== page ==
The Plant Disease Diagnostics Clinic (PDDC) typically charges a small fee for providing diagnoses of plant diseases and disorders. However, there are certain instances where the PDDC waives fees. In particular, if there are plant diseases that are new to the state and/or potentially have severe negative economic impacts to Wisconsin agriculture, the PDDC does not charge to provide a diagnosis. Early detection of new diseases can help in limiting and slowing spread, and may even provide opportunities to eradicate a disease. Early detection of established, but economically important, diseases can help provide growers critical information for disease management.
The following are diseases that the PDDC will be providing free diagnoses for in 2023.
This disease can have a huge impact on the commercial potato industry in Wisconsin (the third largest potato-producing state in the US). Identifying this disease as early as possible and determining which variant(s) of the pathogen (and there are many) has(have) arrived in the state are critical for providing timely and appropriate control recommendations to commercial potato producers. Because the disease can affect tomatoes as well as potatoes, I encourage home gardeners to watch for this disease in their vegetable gardens. If you see any suspicious leaf spotting on tomato or potato leaves or on tomato fruits, submit a sample for free testing. Just indicate when you submit that you are concerned about late blight.
This disease was first detected in Wisconsin in 2018 but has been devastating boxwood plantings in the eastern US since 2011. The PDDC is continuing to map the movement of boxwood blight in the state and added Door County to the official boxwood blight county map in 2022. If you see dark leaf spots, followed by leaf collapse and branch dieback on boxwood shrubs, get a sample to the clinic for a free diagnosis. The problem may just be winter burn, but if it is boxwood blight, I’d like to know.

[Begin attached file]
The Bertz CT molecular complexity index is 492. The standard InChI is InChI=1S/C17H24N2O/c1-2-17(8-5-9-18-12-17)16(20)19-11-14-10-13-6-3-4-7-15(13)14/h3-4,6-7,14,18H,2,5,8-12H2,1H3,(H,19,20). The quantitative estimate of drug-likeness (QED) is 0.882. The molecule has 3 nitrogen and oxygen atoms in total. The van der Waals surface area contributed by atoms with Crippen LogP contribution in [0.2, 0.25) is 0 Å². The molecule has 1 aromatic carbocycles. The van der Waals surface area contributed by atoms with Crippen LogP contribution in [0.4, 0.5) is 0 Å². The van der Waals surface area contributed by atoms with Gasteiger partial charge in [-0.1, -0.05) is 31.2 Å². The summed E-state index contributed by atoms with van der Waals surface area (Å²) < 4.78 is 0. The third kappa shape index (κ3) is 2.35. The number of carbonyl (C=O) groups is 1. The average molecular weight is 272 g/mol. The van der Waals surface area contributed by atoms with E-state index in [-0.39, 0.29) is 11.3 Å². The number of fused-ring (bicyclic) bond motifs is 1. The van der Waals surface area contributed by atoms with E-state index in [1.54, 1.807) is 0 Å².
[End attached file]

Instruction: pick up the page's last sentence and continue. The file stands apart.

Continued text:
I more commonly call this disease lipstick rust, and there is a move afoot to change the official name to red star rust (a literal translation of the original Japanese name of the disease). This disease is a new Gymnosporangium rust for Wisconsin, having first been reported in the state by WI DATCP in 2021. To date, lipstick rust has been confirmed in Dane, Kenosha, Milwaukee, Outagamie, Ozaukee, Portage, Racine, Sheboygan, and Waukesha Counties. Watch for the red or fuchsia-colored spots on apple and crabapple leaves characteristic of lipstick rust. If you see spots of this type, I suggest first submitting digital photos to the PDDC. If the symptoms look consistent with lipstick rust, and there has been an official confirmation of the disease in your county, I’ll make a diagnosis from the photos. If the symptoms look consistent, and there has not been an official confirmation of lipstick rust in your county, I’ll request that you submit a physical sample for DNA sequencing (the method of choice for confirming new cases of the disease). Either way, the diagnosis is free.